|UNC's Bryan Fellows begin summer|
|June 10, 2004|
CHAPEL HILL -- Five University of North Carolina at Chapel Hill students -- including one from the School of Public Health -- will complete service projects in North Carolina this summer as recent recipients of the Carolina Center for Public Service's Robert E. Bryan Fellowships.
Named in honor of alumnus Robert E. Bryan, of Newton Grove, the fellowships are given each summer to students to support public service projects addressing identifiable needs in the state. Fellows plan and implement the projects in conjunction with a community partner and a UNC faculty mentor.
The program's goal is to unite university and community efforts in addressing pressing issues within N.C. communities, said Amy Gorely, the center's associate director.
"The Robert E. Bryan Fellowship Program is an excellent example of how students work together with faculty and community members to help North Carolina and its citizens," she said.
The five 2004 fellows each receive up to $3,000 to fund their own projects.
Jennifer Sussman, a graduate student in the School of Public Health, from Brentwood, Tenn., is conducting a resource and needs assessment in collaboration with members of the Hurdle Mills community. Sussman will facilitate a community process to prioritize the issues and develop a plan to address those needs. Her faculty mentor is James Emery of the School of Public Health's department of health behavior and health education, and her community partner is the Lattisville Grove Missionary Church of Hurdle Mills.
Stacey Isaac, a graduate student in the School of Government, from Diego Martin, Trinidad, is organizing and teaching "English as a Second Language" weekend classes to Hispanics in Durham. Isaac also hopes to explore a partnership in which UNC students will be recruited to teach future classes. Her faculty mentor is Margaret Henderson of the School of Government's Master of Public Administration Program, and her community partners are El Centro Hispano and Durham Mennonite Church.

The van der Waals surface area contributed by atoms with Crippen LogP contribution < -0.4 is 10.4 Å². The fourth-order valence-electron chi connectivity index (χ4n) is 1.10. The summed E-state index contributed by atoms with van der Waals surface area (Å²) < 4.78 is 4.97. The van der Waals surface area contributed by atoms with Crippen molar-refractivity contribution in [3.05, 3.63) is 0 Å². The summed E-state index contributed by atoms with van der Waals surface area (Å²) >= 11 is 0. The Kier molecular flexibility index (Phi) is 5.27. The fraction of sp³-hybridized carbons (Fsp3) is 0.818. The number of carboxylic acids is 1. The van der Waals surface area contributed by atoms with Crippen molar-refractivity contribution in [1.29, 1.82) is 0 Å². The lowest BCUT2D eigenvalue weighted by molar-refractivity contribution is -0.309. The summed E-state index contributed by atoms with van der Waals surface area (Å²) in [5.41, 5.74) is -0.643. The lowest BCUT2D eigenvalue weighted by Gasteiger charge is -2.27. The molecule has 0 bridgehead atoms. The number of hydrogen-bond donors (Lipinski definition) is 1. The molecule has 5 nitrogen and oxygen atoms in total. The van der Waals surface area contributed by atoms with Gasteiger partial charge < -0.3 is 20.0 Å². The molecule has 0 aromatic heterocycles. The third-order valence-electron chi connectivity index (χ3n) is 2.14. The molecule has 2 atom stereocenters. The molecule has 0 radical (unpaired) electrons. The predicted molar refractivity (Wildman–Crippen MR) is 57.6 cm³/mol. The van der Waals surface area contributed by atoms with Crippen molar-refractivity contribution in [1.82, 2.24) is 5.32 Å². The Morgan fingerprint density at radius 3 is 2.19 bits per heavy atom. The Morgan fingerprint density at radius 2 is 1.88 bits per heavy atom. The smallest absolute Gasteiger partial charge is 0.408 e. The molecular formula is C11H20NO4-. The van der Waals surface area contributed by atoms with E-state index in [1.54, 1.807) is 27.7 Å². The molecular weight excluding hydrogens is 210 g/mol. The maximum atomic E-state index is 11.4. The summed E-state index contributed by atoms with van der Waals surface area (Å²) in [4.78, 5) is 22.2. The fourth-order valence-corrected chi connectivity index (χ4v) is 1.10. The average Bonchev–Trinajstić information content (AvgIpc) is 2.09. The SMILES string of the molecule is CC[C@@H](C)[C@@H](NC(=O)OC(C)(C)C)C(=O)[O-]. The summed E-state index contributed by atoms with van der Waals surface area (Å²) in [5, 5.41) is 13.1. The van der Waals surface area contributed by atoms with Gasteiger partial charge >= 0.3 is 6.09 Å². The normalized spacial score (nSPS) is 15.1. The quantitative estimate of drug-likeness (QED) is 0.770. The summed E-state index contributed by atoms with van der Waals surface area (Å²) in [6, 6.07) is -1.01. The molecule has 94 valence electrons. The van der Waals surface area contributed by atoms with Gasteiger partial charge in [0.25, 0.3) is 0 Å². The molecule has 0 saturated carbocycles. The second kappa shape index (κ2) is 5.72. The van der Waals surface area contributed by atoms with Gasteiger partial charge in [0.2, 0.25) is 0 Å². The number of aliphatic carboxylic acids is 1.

Kristopher Jordan, a sophomore in Kenan-Flagler Business School, from Rutherfordton, is designing a Web site, NCKidScience.com, and an online interactive children's learning game for elementary school teachers seeking classroom material. Jordan wants to help teachers integrate science learning into their daily schedules in preparation for the science end-of-grade test. His faculty mentor is Dr. Gary Bishop of the College of Arts and Sciences' department of computer science, and his community partner is KidSenses Children's Interactive Museum.
Jin Yi Kwon, a graduate student in the School of Dentistry, from Chapel Hill, is working on a project providing oral health care to residents of the Beverly Healthcare-Starmount nursing home in Greensboro. Kwon wants to educate the facility's caregivers on oral health issues and provide a new priority list for the resident dentist. Her faculty mentor is Dr. Eugene Sandler of the School of Dentistry's department of dental ecology, and her community partner is Dr. James Newman.
Mark Sanders, a graduate student in the School of Education, from Fayetteville, is creating a series of science education classes at the Morehead Planetarium and Science Center for the local Spanish-speaking community. In addition, Sanders will translate the astronomy exhibits in the Morehead Center. His faculty mentor is Dr. Nancy Grace Aaron of the College of Arts and Sciences' department of romance languages and literatures, and his community partner is the Morehead Center.
For more information, click on www.unc.edu/cps or contact Dr. Lynn Blanchard, director of the Carolina Center for Public Service, at (919) 843-7568.
Note: To arrange interviews with Bryan Fellowship recipients, contact Blanchard at (919) 843-7568 or firstname.lastname@example.org.
News Services contact: Deb Saine, (919) 962-8415 or email@example.com.